Ben Carson Doesn't Know What He'll Do For HUD

Not that any of President-elect Donald Trumps cabinet appointments have been conventional or normal so far, but here's one that was hard to see coming. Just one week after retired neurosurgeon Dr. Ben Carson reportedly pulled his name out of the cabinet conversation, acknowledging he was unprepared due to having no government experience (nice presidential campaign, guy), he's apparently done a full turn. Indeed, it's now reported that Carson will accept Trump's appointment to lead the Department of Housing and Urban Development. So, what does Carson want to do as HUD chief? Update: On Wednesday, the Wall Street Journal reported that Carson had accepted the position. Later Wednesday, Carson said the paper had misquoted his spokesperson, and that Carson had not made a decision.

If you followed the famed doctor's presidential campaign, you know pretty well that policy proposals were not his strongest suit. To the contrary, Carson ran largely on the strength of his personal story, his Christian faith, and as a soft-spoken, friendly alternative to the noise and infighting of major party politics. It was a blend of qualities that vaulted him into relative fame following his appearance at the 2013 National Prayer Breakfast, when he chastised President Obama over the course of an awkward half hour.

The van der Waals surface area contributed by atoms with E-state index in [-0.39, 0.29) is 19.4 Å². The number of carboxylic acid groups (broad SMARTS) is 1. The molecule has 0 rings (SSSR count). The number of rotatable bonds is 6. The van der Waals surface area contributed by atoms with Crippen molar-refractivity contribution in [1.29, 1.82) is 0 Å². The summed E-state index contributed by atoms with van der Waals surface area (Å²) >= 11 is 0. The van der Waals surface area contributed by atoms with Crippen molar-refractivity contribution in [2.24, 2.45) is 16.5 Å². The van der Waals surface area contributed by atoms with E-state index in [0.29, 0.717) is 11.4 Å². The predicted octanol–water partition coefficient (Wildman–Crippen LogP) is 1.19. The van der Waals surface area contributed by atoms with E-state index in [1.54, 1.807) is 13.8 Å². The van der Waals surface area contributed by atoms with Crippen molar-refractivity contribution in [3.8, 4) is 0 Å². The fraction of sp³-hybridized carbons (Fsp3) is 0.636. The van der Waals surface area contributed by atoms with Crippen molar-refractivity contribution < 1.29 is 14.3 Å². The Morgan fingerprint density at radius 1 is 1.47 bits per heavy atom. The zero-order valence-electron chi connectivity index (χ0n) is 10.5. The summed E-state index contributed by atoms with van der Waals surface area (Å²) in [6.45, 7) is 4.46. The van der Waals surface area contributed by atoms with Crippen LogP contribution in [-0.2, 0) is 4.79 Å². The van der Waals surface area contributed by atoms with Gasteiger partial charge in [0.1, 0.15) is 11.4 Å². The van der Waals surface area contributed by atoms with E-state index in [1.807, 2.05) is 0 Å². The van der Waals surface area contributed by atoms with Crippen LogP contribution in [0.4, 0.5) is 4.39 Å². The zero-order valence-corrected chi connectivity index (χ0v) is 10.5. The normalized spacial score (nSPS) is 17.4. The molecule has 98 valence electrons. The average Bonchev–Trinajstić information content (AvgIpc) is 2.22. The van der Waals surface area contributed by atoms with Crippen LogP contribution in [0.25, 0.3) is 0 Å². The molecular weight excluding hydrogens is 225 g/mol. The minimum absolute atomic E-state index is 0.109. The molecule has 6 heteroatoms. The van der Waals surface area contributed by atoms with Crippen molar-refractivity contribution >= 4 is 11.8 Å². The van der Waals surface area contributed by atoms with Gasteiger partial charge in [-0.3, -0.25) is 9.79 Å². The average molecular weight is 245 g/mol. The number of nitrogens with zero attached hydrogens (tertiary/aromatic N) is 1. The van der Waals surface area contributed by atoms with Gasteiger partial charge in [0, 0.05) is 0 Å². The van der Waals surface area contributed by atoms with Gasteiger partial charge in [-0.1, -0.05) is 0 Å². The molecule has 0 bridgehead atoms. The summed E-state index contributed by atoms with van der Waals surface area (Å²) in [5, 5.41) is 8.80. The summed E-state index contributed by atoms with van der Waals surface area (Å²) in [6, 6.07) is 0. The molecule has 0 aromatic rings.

In short, concrete, in-depth policy analysis has never been Carson's draw, so it's hard to know exactly what approach he'll take to running HUD. That said, he did give the faintest hint of an answer to Fox News' Neil Cavuto in an appearance this week.

Here's what Carson answered when Cavuto asked him what he knows about being in charge of housing and urban development. This is more or less the sum total of insight Carson's publicly given about his vision for the job so far, although obviously, you'd expect him to expound at least a bit more in the months to come.

I know that I grew up in the inner city, and have spent a lot of time there, and have dealt with a lot of patients from that area, and recognize that we cannot have a strong nation if we have weak inner cities. And we have to get beyond the promises and start really doing something. The amount of corruption and graft, shell games that are played, we need to get rid of all that stuff and we need to start operating things in an efficient and effective way.

When a politician or official is asked to dig into the weeds of how they plan to improve the country, the answer "eliminating waste, fraud, and abuse" is a well-worn cliche. That's pretty close to what Carson articulated when Cavuto put it the question to him, though he did also specifically mention "shell games that are played" ― what precisely he's referring to, however, is yet unclear.


One thing's for sure, though, which is that America (and its urban communities more specifically) will get a chance to see what Carson has in mind. Assuming he's confirmed, that is ― the position of HUD secretary must be confirmed by the Senate, where the GOP currently holds a thin majority.